Even if human cloning someday proves safe and easy - and that's still uncertain - living with it may not be.
What was once a far-fetched idea now seems closer. But the profound questions about cloning are best asked by taking them to one far-fetched result.
Imagine a world in which most or all people are genetic replicas of present or past humans. In such a hypothetical society, people would be mere copies of "real" humans, a futuristic version of the biblical tale of creating Eve out of Adam's rib.
It's important to consider such extremes because a cloned human being challenges the very meaning of being human. (See story, page 15.)
Before a few scientists venture down this risky path, everyone needs to ask questions about this new technology. Finding answers should not be left only to professional ethicists, religious leaders, government officials, or even pundits.
Technology and science of the past few centuries have brought freedom for humanity, but also dangers. Along with that, however, individuals have gained the capacity - through democracy and universal education - to participate more fully in debates and decisions over which technologies to control. That has helped prevent Luddite-like rejection of all inventions.
One lesson of past encounters with potentially dangerous technologies (such as nuclear power) is that important decisions should not just be left to "experts," who are often not always expert at asking all the right questions.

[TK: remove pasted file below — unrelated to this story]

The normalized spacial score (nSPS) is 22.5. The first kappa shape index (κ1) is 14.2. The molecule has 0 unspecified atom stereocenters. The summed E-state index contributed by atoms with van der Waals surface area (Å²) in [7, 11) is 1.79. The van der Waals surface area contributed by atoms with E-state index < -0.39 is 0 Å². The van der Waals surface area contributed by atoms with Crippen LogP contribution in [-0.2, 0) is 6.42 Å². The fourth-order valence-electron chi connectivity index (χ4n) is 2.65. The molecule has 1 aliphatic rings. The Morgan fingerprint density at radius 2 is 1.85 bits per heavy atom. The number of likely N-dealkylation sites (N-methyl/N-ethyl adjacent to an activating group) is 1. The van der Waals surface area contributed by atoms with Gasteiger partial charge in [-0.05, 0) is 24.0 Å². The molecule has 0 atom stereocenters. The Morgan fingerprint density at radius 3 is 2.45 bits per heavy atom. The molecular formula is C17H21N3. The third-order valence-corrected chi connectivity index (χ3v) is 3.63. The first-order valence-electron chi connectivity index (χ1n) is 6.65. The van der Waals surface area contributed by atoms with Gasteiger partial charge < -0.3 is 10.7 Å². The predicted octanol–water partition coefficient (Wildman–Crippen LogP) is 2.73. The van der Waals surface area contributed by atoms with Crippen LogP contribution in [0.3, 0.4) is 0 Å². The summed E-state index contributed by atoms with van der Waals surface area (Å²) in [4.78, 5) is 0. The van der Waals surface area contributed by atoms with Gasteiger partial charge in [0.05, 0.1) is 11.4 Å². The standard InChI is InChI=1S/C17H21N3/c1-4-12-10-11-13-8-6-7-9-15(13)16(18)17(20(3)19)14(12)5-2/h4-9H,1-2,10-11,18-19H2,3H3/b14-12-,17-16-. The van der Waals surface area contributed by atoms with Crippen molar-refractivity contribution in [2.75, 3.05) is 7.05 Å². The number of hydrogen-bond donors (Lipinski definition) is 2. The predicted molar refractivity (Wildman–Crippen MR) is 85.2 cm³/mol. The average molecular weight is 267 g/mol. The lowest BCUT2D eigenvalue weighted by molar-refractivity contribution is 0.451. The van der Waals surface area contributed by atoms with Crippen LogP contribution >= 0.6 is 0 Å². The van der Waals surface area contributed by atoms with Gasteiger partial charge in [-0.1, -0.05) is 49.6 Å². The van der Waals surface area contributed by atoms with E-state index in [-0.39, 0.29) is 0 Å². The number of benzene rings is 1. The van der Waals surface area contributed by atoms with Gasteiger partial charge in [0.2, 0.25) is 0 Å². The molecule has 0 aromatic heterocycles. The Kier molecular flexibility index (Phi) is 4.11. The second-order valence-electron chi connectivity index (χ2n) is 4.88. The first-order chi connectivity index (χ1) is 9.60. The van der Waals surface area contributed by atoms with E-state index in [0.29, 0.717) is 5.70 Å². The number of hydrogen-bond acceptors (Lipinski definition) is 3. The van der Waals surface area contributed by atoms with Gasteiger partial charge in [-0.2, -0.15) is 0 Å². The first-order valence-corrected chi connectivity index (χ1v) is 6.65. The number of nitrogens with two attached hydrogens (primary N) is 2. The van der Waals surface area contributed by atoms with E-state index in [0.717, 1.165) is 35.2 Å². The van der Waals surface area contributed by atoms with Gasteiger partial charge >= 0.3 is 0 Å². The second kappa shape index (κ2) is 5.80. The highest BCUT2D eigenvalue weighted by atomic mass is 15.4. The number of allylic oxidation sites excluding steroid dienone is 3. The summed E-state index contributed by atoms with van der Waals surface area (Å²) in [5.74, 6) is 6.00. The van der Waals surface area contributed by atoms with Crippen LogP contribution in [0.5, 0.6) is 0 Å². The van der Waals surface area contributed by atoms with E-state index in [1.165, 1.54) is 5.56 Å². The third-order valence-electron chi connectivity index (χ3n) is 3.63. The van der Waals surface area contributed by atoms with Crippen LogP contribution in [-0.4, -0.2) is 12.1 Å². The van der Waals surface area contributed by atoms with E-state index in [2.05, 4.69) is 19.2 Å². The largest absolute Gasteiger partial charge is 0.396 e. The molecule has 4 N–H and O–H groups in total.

Experts have, for instance, been unable to curb a medical technique now popular in some countries that allows couples to choose the sex of their child. That practice already has altered the male-female ratio in those societies. Are these individual choices over reproduction collectively wise?
One pressing question about cloning is whether it puts a whole lot of unwarranted faith in the idea that genes determine the essence of individuality.
To create a child that looks exactly like someone or to manipulate genes to create a child with superior qualities just defies how humans have defined progress.
Humans have risen above their material existence not by gene manipulation but by higher qualities of thinking. Indeed, individuals generally make progress by relying on those things that are difficult to explain as being gene-driven: - education, altruism, spirituality, and other higher ideals. Such ideals need replicating more than DNA does.
Cloning raises so many questions that are as yet too short on thoughtful answers. That's why everyone should watch this fast-moving train and decide for themselves whether it's time to pull the brakes - or proceed with extreme caution.
(c) Copyright 2001. The Christian Science Monitor